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registering with NHS for baby born out of UK

(50 Posts)
nello Thu 09-Jun-11 14:38:05

Is this possible? My baby was born out of the EU and we are now moving to Italy. I would like to be able to register her with the NHS. IS that possible, or do I need to wait until we move back to the UK?


natation Thu 09-Jun-11 17:46:06

You can only register with the NHS for a number if you live in the UK. Is that the case with you? If so, I'm sure you will find the answer on how to register at any GP's surgery.

ihearthuckabees Fri 10-Jun-11 18:56:20

My Ds was born outside EU and when we moved back I just took him to the surgery and registered him - no problem. I think if you're resident in the UK, it's a given (maybe not if you're an illegal immigrant or asylum seeker - not sure). You can't use the NHS if you're not resident here anyway, so why bother when you live in Italy?

isw Fri 10-Jun-11 18:58:09

Sorry quick thread hijax, we are just preparing to move back to UK with DD who was born abroad. Do I need to get a UK birth certificate or was passport enough. many thanks

natation Fri 10-Jun-11 19:07:54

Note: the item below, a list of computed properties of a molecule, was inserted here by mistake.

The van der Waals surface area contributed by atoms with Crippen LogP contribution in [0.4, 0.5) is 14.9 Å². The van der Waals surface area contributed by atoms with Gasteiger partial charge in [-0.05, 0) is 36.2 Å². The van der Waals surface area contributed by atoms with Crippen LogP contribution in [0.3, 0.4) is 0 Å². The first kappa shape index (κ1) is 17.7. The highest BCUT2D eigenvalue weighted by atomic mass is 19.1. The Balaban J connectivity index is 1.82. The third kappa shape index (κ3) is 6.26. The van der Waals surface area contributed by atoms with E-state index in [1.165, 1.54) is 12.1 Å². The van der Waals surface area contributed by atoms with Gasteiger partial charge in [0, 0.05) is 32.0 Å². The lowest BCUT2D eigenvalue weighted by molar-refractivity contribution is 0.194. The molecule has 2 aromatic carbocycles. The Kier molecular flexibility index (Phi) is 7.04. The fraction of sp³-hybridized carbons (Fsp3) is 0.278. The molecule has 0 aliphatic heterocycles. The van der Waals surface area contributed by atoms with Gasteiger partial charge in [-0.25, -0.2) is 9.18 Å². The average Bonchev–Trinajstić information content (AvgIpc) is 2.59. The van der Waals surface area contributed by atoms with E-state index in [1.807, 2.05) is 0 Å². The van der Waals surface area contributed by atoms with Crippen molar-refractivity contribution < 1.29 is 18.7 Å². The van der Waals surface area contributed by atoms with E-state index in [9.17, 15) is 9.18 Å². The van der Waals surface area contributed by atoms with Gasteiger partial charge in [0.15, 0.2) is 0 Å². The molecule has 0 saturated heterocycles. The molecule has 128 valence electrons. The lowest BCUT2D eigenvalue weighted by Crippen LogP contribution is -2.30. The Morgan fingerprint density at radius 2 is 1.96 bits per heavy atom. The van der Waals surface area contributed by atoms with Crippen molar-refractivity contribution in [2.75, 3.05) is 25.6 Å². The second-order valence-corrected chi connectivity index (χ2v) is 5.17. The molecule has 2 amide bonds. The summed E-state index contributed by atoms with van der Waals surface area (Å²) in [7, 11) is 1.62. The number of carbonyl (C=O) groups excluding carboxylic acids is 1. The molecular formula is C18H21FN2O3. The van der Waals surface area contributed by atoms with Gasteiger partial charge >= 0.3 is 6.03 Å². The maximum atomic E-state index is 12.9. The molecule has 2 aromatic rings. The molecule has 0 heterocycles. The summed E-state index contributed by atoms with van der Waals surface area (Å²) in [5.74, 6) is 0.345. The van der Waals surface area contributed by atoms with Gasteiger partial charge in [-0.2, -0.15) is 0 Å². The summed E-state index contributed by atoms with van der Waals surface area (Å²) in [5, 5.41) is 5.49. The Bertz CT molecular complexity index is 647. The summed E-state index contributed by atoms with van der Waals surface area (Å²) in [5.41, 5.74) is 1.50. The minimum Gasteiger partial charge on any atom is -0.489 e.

You cannot get a UK birth certificate for a child not born in the UK (a few exceptions like forces children but these exceptions would know). You can register the birth of a British citizen at a British embassy, if that is what you mean.

bigbadbarry Fri 10-Jun-11 19:19:45

My DD has a British birth cert even though she was not born here. We had to apply for it through the embassy before they issued her passport.

ginmakesitallok Fri 10-Jun-11 19:21:54

If you are moving to Italy why do you want to register her with the NHS?

natation Fri 10-Jun-11 19:32:38

Sorry, should be a bit more precise. A UK birth certificate is for a child born in the UK. I think what bigbadbarry is referring to is consular birth registration which I mentioned above. It is not a birth certificate and cannot be used as such (theoretically). It's only useful really for children of diplomats, forces etc, those who are born abroad and retain, due to parental status, the right to give British nationality to any of their children who may be born abroad too (sorry didn't explain that too well. But many people like to have a British birth document for their child. It is not necessary to have this document in order to obtain a British citizen's passport.

isw Fri 10-Jun-11 19:46:35

Thanks, she has a british passport and a spanish birth certificate. We haven´t applied for a consular birth registration as it costs over 100 euros! But am now wondering if it will make things easier for when we are back in UK. Anyone got any personal experiences they can share?

natation Fri 10-Jun-11 20:14:55

No I really cannot see why it would make your life easier, especially since most people would not even know what it is - mind you since I've not seen one recently, cannot remember how much it resembles a UK birth certificate, if it does, some people might think it is and accept it as one. In any case, you can still apply for one once in the UK, look at the link above.